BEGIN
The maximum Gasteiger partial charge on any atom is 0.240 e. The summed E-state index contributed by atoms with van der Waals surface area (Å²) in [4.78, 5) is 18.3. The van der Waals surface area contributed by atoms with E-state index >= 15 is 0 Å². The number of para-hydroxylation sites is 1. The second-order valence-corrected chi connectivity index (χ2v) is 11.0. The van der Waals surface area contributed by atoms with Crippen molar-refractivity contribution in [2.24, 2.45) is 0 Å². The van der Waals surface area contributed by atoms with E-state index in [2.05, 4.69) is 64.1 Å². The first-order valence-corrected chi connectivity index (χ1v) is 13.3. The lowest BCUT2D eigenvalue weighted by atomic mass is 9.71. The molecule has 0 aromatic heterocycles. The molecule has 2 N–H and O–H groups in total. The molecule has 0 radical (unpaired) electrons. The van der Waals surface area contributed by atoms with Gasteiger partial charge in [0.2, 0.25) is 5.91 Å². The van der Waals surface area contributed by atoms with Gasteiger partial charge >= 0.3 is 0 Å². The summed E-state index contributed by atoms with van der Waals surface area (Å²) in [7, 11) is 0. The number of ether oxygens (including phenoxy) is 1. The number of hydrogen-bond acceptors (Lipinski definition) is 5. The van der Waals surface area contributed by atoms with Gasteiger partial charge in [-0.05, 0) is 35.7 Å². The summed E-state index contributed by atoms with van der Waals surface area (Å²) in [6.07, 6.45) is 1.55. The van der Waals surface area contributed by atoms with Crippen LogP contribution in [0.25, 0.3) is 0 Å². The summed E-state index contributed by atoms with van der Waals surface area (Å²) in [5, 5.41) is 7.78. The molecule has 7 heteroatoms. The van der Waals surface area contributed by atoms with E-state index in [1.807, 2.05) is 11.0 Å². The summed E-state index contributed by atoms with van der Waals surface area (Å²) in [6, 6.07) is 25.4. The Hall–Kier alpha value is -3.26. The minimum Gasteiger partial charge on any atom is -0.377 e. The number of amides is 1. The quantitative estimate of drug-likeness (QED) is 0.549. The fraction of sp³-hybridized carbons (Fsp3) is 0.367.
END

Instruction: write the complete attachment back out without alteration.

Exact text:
The maximum Gasteiger partial charge on any atom is 0.240 e. The summed E-state index contributed by atoms with van der Waals surface area (Å²) in [4.78, 5) is 18.3. The van der Waals surface area contributed by atoms with E-state index >= 15 is 0 Å². The number of para-hydroxylation sites is 1. The second-order valence-corrected chi connectivity index (χ2v) is 11.0. The van der Waals surface area contributed by atoms with Crippen molar-refractivity contribution in [2.24, 2.45) is 0 Å². The van der Waals surface area contributed by atoms with E-state index in [2.05, 4.69) is 64.1 Å². The first-order valence-corrected chi connectivity index (χ1v) is 13.3. The lowest BCUT2D eigenvalue weighted by atomic mass is 9.71. The molecule has 0 aromatic heterocycles. The molecule has 2 N–H and O–H groups in total. The molecule has 0 radical (unpaired) electrons. The van der Waals surface area contributed by atoms with Gasteiger partial charge in [0.2, 0.25) is 5.91 Å². The van der Waals surface area contributed by atoms with Gasteiger partial charge >= 0.3 is 0 Å². The summed E-state index contributed by atoms with van der Waals surface area (Å²) in [7, 11) is 0. The number of ether oxygens (including phenoxy) is 1. The number of hydrogen-bond acceptors (Lipinski definition) is 5. The van der Waals surface area contributed by atoms with Gasteiger partial charge in [-0.05, 0) is 35.7 Å². The summed E-state index contributed by atoms with van der Waals surface area (Å²) in [6.07, 6.45) is 1.55. The van der Waals surface area contributed by atoms with Crippen LogP contribution in [0.25, 0.3) is 0 Å². The summed E-state index contributed by atoms with van der Waals surface area (Å²) in [5, 5.41) is 7.78. The molecule has 7 heteroatoms. The van der Waals surface area contributed by atoms with E-state index in [1.807, 2.05) is 11.0 Å². The summed E-state index contributed by atoms with van der Waals surface area (Å²) in [6, 6.07) is 25.4. The Hall–Kier alpha value is -3.26. The minimum Gasteiger partial charge on any atom is -0.377 e. The number of amides is 1. The quantitative estimate of drug-likeness (QED) is 0.549. The fraction of sp³-hybridized carbons (Fsp3) is 0.367.